oAoi'S icroi'S, €7rei8r) els oXovs 
eSoiKe Tas avTas ala-O^creLS, 
TO, avTOL TrdOr], /cat tols 
avTOis xpeias. 'AXX' ■)} TOt- 
avTrj IcroTrjs Sev fxeveu TrXrjv 
ev oaro) TO dv6p(i>7n,vov o-to/xa 
evpicTKeTai els ttjv vrjTTioTrjTd 
TOV evOvs oVav dvSpiiiOrj 
iv(x<j>aiveTai evas tov dXXov 
ivorjfxovea-Tepos, cVas tov aA,A,ov 
ivSpeioTepos, eVag tou aAAov 

gave the name of Music to general 
education, because it softens th"e 
disposition just as music, pro- 
perly so-called, does, and it was 
for this reason that the divine 
Plato advised his disciple 
Xenocrates to sacrifice fre- 
quently to the Graces." 

The following passage about 
Eqiiality is taken from Corais' 
introduction to the second 
edition of Beccaria (1823) : 

"Our ancestors included in 
their list of proverbs ' Equality 
is friendship,' that is to say, 
they regarded this as one 
of those truths which the ex- 
amination itself of human 
nature, and daily experience, 
which agrees with that ex- 
amination, render incontestable. 
But if equality produces friend-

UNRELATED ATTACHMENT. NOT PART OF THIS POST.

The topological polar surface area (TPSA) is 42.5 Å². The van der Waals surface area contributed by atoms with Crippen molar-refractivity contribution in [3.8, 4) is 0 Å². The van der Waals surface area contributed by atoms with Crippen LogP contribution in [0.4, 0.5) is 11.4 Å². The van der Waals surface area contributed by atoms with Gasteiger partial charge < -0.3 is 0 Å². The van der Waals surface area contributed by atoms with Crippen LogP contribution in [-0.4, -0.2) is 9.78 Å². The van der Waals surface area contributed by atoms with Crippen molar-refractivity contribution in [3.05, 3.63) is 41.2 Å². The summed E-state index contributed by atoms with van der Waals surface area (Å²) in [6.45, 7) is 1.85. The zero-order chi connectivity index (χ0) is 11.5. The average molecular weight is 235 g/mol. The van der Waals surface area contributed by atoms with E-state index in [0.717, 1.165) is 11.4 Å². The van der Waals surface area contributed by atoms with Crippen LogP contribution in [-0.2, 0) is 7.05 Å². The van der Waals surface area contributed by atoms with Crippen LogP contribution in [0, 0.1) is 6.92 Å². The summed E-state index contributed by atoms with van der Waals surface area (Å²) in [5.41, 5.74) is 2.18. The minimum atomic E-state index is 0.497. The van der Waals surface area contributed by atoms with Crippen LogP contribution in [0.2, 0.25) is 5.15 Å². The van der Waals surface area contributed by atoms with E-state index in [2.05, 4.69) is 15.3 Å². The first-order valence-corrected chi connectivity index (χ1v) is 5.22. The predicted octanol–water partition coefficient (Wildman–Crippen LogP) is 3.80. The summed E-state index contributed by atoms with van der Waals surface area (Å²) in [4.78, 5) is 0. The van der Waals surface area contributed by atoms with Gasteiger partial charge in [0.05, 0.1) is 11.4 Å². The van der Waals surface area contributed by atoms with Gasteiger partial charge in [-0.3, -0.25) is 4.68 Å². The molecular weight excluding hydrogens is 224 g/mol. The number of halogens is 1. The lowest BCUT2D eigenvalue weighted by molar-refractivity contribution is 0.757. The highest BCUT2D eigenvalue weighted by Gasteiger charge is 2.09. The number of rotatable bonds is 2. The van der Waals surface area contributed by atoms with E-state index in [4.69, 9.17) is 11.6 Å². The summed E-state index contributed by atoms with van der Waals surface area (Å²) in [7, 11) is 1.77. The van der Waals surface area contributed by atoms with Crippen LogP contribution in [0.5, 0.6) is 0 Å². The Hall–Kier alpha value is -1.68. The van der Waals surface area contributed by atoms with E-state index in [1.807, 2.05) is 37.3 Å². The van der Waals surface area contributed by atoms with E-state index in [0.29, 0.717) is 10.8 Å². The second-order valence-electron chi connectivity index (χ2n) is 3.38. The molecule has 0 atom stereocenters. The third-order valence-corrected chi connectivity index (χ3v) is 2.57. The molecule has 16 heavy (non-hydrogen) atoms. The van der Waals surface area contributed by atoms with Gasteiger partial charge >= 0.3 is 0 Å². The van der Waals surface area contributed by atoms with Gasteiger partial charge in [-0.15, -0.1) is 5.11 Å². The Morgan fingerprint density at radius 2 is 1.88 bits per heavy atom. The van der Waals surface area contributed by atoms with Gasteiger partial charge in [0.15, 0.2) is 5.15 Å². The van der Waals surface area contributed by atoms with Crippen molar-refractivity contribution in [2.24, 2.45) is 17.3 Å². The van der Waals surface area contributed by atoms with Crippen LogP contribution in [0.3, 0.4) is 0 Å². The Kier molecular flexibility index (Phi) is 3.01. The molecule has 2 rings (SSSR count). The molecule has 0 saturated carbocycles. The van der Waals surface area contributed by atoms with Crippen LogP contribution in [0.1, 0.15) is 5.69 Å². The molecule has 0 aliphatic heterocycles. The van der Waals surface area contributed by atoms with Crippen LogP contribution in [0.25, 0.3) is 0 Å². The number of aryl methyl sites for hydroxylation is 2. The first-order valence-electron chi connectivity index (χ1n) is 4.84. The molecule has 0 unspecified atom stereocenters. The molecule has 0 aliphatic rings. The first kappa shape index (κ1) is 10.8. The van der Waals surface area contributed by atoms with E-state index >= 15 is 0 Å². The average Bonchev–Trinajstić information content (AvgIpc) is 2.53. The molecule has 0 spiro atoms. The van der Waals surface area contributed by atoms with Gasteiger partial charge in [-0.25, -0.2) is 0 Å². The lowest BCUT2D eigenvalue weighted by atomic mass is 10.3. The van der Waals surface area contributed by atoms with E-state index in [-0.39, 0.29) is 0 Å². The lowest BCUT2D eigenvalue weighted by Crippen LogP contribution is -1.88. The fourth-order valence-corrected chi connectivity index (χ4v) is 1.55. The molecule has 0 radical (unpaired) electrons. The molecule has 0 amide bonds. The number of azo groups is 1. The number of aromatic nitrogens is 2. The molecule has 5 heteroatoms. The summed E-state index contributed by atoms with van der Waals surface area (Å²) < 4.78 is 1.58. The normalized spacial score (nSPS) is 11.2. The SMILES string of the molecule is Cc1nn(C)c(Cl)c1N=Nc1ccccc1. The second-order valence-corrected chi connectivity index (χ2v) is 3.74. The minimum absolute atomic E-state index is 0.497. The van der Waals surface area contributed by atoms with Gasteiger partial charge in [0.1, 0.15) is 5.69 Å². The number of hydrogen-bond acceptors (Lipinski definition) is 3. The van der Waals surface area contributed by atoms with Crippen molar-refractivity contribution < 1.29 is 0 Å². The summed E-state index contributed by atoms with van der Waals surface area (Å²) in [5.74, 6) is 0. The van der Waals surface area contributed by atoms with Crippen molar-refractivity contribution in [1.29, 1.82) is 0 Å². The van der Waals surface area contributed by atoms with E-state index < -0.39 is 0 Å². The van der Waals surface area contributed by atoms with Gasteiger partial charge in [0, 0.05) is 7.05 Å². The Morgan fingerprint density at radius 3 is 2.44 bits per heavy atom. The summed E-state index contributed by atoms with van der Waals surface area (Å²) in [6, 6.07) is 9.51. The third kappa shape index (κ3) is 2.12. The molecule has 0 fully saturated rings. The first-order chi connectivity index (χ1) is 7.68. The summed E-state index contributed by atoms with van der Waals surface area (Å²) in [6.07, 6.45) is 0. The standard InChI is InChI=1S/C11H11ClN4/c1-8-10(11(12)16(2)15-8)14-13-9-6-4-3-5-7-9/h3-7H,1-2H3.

ship among men, inequality 
necessarily has enmity for her 
daughter. Nature made us at the 
beginning all equal, since she 
gave to all the same feelings, the 
same desires, and the same 
wants. But such equality only 
remains as long as the human 
frame is in its infancy. As soon 
as it is matured one man shows 
himself more intelligent than 
another, one braver than another, 
one more highly endowed with 
natural advantages than another, 
and therefore inequality is neces- 



TtAcOV 7rpOLKLCr/Ji€VO<S /JL€ (jiva-iKa 

Trporep-^fxaTa' 66ev e^ dvdyK7]<s 
iyevvrjOr] tj dvicroT-qSj 17x1? 
eScDKev d(^opfxr]V els ttjv St^o- 
voLav. ToLavTr) eTvac rj Kara- 
CTTacns oAwv tiou dvOpiOTroiV 
elvai XoLTTov rj dvia-OTTjs ai^rr^s 
TTJs cfiV(T€(DS epyov, KOL rj Oepa-